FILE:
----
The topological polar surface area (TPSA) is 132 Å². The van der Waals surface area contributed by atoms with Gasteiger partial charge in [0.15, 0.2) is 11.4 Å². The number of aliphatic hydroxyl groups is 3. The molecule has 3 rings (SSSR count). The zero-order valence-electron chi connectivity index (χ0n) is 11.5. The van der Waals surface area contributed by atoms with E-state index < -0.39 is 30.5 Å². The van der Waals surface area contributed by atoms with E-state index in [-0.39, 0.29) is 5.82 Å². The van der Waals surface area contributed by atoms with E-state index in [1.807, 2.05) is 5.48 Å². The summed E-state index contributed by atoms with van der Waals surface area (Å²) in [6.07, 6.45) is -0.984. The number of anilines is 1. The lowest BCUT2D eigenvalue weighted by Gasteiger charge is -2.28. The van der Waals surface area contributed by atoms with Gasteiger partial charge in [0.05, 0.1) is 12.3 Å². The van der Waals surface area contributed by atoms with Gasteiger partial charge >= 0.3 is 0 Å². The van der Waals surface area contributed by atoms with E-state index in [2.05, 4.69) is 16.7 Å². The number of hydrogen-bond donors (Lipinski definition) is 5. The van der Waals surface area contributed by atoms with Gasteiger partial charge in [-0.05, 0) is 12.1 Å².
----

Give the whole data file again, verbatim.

The topological polar surface area (TPSA) is 132 Å². The van der Waals surface area contributed by atoms with Gasteiger partial charge in [0.15, 0.2) is 11.4 Å². The number of aliphatic hydroxyl groups is 3. The molecule has 3 rings (SSSR count). The zero-order valence-electron chi connectivity index (χ0n) is 11.5. The van der Waals surface area contributed by atoms with E-state index < -0.39 is 30.5 Å². The van der Waals surface area contributed by atoms with E-state index in [-0.39, 0.29) is 5.82 Å². The van der Waals surface area contributed by atoms with E-state index in [1.807, 2.05) is 5.48 Å². The summed E-state index contributed by atoms with van der Waals surface area (Å²) in [6.07, 6.45) is -0.984. The number of anilines is 1. The lowest BCUT2D eigenvalue weighted by Gasteiger charge is -2.28. The van der Waals surface area contributed by atoms with Gasteiger partial charge in [0.05, 0.1) is 12.3 Å². The van der Waals surface area contributed by atoms with Gasteiger partial charge >= 0.3 is 0 Å². The van der Waals surface area contributed by atoms with E-state index in [2.05, 4.69) is 16.7 Å². The number of hydrogen-bond donors (Lipinski definition) is 5. The van der Waals surface area contributed by atoms with Gasteiger partial charge in [-0.05, 0) is 12.1 Å².